At The Savvy Dog we use positive reinforcement training, meaning that we consistently reward the behaviors that we want from our dogs, and manage or ignore (when possible) the behaviors that we don't want. Because all living things repeat behaviors that are rewarding to them, by using positive reinforcement we can get our dogs to voluntarily give us the behaviors we want, rather than forcing them. We don't risk damaging our relationships with dogs through the use of force and punishment, and we don't risk the physical harm that can occur with the use of punishment-based tools.

Training is not just about getting our dogs to respond to a list of commands. Training is about relationship - our way of being with our dogs. Choke chains and prong collars rely on pain to force compliance. I don't have to hurt my dogs to train them, so why would I use tools that, by definition, cause pain?

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How do I stop my puppy from biting me?
Biting is a natural puppy behavior. Puppies explore their world with their mouths, and they use their teeth extensively in play. Learning bite inhibition is an important part of a young puppy's education. If he bites his mom or his littermates too hard, they let him know. Mom may reprimand him roundly if his needle sharp puppy teeth close too hard during nursing, and his siblings may yipe and refuse to play with him if he bites too hard. One of the pitfalls of taking a puppy away from his littermates too soon is that he misses out on this important lesson. Pups should stay together with their litters and their moms until they are at least eight weeks of age.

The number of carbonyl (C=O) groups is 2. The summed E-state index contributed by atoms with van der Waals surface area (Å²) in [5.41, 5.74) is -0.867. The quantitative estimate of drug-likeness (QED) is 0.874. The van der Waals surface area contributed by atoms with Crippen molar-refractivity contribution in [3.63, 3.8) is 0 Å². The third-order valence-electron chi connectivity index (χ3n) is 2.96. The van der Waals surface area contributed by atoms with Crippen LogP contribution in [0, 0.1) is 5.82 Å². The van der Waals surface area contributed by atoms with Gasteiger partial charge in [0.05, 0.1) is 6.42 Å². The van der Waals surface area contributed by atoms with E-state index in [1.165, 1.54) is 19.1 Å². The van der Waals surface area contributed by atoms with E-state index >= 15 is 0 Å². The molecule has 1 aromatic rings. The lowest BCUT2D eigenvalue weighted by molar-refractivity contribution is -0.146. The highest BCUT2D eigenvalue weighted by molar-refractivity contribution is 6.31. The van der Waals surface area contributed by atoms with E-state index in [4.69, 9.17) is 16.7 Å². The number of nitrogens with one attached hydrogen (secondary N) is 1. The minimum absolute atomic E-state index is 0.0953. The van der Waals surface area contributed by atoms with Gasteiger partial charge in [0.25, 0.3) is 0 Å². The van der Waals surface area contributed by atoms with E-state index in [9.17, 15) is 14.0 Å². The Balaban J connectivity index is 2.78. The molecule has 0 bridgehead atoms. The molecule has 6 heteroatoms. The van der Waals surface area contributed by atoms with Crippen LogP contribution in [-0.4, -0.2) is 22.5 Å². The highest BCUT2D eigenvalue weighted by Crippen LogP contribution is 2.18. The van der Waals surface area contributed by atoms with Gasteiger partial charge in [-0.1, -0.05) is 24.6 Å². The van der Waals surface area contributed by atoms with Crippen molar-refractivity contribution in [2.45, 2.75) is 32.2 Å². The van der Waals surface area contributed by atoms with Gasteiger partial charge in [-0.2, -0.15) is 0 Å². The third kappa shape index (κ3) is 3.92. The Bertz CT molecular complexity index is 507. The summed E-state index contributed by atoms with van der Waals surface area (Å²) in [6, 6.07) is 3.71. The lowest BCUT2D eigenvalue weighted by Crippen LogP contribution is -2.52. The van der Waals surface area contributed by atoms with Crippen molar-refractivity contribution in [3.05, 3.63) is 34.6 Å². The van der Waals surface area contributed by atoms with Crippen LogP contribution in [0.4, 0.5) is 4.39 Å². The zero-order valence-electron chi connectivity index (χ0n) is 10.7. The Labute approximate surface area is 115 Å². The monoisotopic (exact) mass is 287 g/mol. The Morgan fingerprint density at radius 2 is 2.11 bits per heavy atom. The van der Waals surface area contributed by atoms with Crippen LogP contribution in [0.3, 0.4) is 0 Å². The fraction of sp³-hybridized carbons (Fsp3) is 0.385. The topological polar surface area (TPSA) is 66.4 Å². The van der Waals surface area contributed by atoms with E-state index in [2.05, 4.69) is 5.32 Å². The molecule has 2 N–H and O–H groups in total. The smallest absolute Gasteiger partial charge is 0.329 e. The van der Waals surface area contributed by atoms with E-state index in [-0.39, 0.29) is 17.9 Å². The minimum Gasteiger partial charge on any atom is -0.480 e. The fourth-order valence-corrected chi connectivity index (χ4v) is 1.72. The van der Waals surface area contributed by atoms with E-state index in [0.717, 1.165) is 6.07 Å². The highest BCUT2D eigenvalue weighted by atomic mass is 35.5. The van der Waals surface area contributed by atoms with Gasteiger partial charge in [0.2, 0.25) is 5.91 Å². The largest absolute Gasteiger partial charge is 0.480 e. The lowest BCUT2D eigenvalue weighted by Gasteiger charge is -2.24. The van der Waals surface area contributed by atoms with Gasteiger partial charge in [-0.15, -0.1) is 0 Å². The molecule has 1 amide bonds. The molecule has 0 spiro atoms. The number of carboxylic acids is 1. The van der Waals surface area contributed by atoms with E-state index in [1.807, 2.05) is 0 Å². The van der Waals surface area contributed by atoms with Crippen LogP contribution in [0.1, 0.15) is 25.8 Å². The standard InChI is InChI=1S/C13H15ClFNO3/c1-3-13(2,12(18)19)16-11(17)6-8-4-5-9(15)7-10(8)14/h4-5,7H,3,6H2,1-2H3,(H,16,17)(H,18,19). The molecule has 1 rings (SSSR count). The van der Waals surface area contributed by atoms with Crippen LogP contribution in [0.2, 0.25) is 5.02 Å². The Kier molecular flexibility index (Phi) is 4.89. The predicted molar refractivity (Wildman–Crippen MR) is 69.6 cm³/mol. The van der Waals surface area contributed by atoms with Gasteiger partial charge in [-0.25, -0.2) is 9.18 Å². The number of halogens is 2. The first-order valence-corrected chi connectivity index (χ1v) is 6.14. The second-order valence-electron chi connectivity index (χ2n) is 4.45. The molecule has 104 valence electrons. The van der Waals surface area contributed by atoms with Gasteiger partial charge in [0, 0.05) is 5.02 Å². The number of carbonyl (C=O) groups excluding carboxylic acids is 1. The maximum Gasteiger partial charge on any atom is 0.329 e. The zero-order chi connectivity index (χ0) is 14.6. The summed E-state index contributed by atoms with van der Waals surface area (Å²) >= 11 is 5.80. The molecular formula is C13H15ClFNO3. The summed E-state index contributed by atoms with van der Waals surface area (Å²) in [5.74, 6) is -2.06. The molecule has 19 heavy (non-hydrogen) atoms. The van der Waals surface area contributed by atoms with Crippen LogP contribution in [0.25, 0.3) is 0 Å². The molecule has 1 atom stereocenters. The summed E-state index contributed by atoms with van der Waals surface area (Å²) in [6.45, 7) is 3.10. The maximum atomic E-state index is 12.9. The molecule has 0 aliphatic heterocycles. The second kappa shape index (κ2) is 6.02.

Even then, our pups comes to us with sharp baby-teeth, and we need to continue his bite-inhibition lessons. We can direct his chewing instincts toward appropriate chew toys (a stuffed Kong is ideal for this) as are various soft plush and rope toys. We can also imitate his littermates by giving a sharp, high-pitched "yipe" when he bites too hard, and stopping the play session by getting up and walking away. Our pup will soon learn that his behavior makes a good thing go away (this is called "negative punishment," and involves no physical correction whatsoever), and will learn to soften his bite so we will keep playing with him. After a brief time out of a minute or two, we can go back to playing. If he bites too hard again, give another yipe and do another time out. He'll get it eventually.

Do not use physical force or punishment, such as hitting him, holding his muzzle closed or forcing you hand down his throat. Some puppies will become aggressive when you do this, and others will learn to fear your hands. Neither of these is a good outcome.

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How do I keep my puppy from chewing on everything?